While there is substantial opposition to the changes in Poland itself, the PiS still enjoys a strong majority at home. As such, the EU’s staunch opposition to the reforms is furthering Euroscepticism amongst Poles. Further exacerbating these tensions is Warsaw’s reliance on Brussels: it is the biggest recipient of EU funds and remains a steadfast NATO member. If the EU is successful in its punitive attempts to divert funds away from Poland, the economic implications will be significant. Once a shining example of successful European expansionism, Poland now faces financial cuts in crucial areas such as common agricultural policy and cohesion policy, which provides funding to reduce economic disparities between different European regions.
Despite these concessions, the EU and much of the international community feel that democracy and the rule of law in Poland remain at risk. For many, the controversy over the judicial reforms is merely one of many layers concerning Polish democracy and the growing rift between the Brussels and Warsaw.
WALKING A FINE LINE
How Brussels deals with the situation will have significant implications and send an important message to all its less compliant eastern members. Nations such as Hungary and the Czech Republic are already facing issues regarding their EU migrant quotas; how the EU does or does not manage its relations with Poland will set an important precedent.
That Poland has been so willing to engage in dialogue with the EU thus far is promising. Although Euroscepticism remains, Warsaw’s focus on conversing with Brussels through the formal channels indicates that heading down the path towards Russian autocracy is unlikely. The PiS’ recent modifications to the reforms, although minor, suggest it is prioritising relations with the EU over its apparent resolute commitment to increasing efficiency.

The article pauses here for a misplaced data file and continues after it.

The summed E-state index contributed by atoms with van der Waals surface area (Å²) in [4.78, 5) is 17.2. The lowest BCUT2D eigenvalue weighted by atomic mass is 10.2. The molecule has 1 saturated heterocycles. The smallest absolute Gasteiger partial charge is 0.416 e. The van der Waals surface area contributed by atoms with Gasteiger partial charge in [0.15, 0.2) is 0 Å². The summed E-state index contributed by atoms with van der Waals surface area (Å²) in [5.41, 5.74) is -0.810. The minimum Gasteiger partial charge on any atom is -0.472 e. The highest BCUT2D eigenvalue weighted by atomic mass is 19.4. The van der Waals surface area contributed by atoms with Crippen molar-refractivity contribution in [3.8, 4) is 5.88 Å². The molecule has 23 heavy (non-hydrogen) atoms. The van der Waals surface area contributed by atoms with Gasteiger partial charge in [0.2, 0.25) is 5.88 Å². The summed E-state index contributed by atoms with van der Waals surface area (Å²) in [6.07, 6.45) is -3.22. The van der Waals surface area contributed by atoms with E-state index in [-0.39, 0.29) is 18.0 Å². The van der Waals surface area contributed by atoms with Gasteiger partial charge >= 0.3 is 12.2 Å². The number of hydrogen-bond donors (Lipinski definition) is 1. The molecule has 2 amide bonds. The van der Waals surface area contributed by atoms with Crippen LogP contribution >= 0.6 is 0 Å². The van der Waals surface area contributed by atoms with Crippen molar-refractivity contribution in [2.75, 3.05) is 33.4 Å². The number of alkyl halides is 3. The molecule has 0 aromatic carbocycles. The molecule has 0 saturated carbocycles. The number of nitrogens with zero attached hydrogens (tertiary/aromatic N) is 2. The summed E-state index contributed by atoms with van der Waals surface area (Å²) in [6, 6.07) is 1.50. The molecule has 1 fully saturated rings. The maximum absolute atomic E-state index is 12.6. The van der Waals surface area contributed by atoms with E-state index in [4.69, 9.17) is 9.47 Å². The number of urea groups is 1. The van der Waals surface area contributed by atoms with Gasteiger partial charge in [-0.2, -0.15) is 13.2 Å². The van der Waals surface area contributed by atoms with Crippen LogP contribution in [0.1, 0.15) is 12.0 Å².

Ultimately, the EU will be forced to broker a deal with Poland, as it will be unable to gain the support of all its member states to fully enforce punitive measures. However, to save face as a champion of democracy, Brussels will also need to declare victory on these issues. As such, it is likely the EU will soften its stance on certain softer aspects of the reforms, such as judges’ retirement age.
Yet if the EU successfully pushes through its punitive attitude, Warsaw will receive fewer economic benefits and significantly reduced influence in Brussels. This will inflame Euroscepticism to the east, further entrenching the deepening rift between the EU and the so-called newly European nations.
In reality, despite Poland’s failed legal defence, imposing budgetary restraints on member states will be difficult for the EU. Hungarian President Victor Orban has already signalled that he would veto any such proposal by Brussels (a decision influenced by self-preservation). Moreover, with European elections less than a year away, it is unlikely that any real priority will be given to changes to the budget. Negotiations in this domain are already being complicated due to Brexit; pressuring Poland through the budget can be expected to take a backseat.
The most likely outcome is continued dialogue between Warsaw and Brussels, eventually resulting in new reforms. Both sides’ willingness to promote discussion and find common ground is particularly promising. Issues of Euroscepticism aside, neither Poland nor the EU seeks a deepening of tensions: renewed discussion is the only path forward.
From The Hague, Margie covers trending issues in the European Union for the Europe team.